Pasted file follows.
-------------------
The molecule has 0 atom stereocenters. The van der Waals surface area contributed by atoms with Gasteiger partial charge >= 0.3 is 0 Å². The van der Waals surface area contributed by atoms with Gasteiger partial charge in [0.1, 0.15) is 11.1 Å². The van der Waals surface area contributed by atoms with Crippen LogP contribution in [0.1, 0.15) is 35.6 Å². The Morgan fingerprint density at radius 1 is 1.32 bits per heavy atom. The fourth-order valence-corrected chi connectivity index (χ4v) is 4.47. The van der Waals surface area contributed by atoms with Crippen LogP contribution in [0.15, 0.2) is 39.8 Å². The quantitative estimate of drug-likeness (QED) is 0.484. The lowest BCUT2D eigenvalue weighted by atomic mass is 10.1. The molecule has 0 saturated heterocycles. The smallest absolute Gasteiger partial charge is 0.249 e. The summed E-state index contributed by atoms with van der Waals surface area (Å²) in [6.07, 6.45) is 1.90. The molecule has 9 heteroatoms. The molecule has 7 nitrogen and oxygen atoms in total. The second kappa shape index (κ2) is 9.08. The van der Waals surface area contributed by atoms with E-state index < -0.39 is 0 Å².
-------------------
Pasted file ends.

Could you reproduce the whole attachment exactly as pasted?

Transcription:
The molecule has 0 atom stereocenters. The van der Waals surface area contributed by atoms with Gasteiger partial charge >= 0.3 is 0 Å². The van der Waals surface area contributed by atoms with Gasteiger partial charge in [0.1, 0.15) is 11.1 Å². The van der Waals surface area contributed by atoms with Crippen LogP contribution in [0.1, 0.15) is 35.6 Å². The Morgan fingerprint density at radius 1 is 1.32 bits per heavy atom. The fourth-order valence-corrected chi connectivity index (χ4v) is 4.47. The van der Waals surface area contributed by atoms with Crippen LogP contribution in [0.15, 0.2) is 39.8 Å². The quantitative estimate of drug-likeness (QED) is 0.484. The lowest BCUT2D eigenvalue weighted by atomic mass is 10.1. The molecule has 0 saturated heterocycles. The smallest absolute Gasteiger partial charge is 0.249 e. The summed E-state index contributed by atoms with van der Waals surface area (Å²) in [6.07, 6.45) is 1.90. The molecule has 9 heteroatoms. The molecule has 7 nitrogen and oxygen atoms in total. The second kappa shape index (κ2) is 9.08. The van der Waals surface area contributed by atoms with E-state index < -0.39 is 0 Å².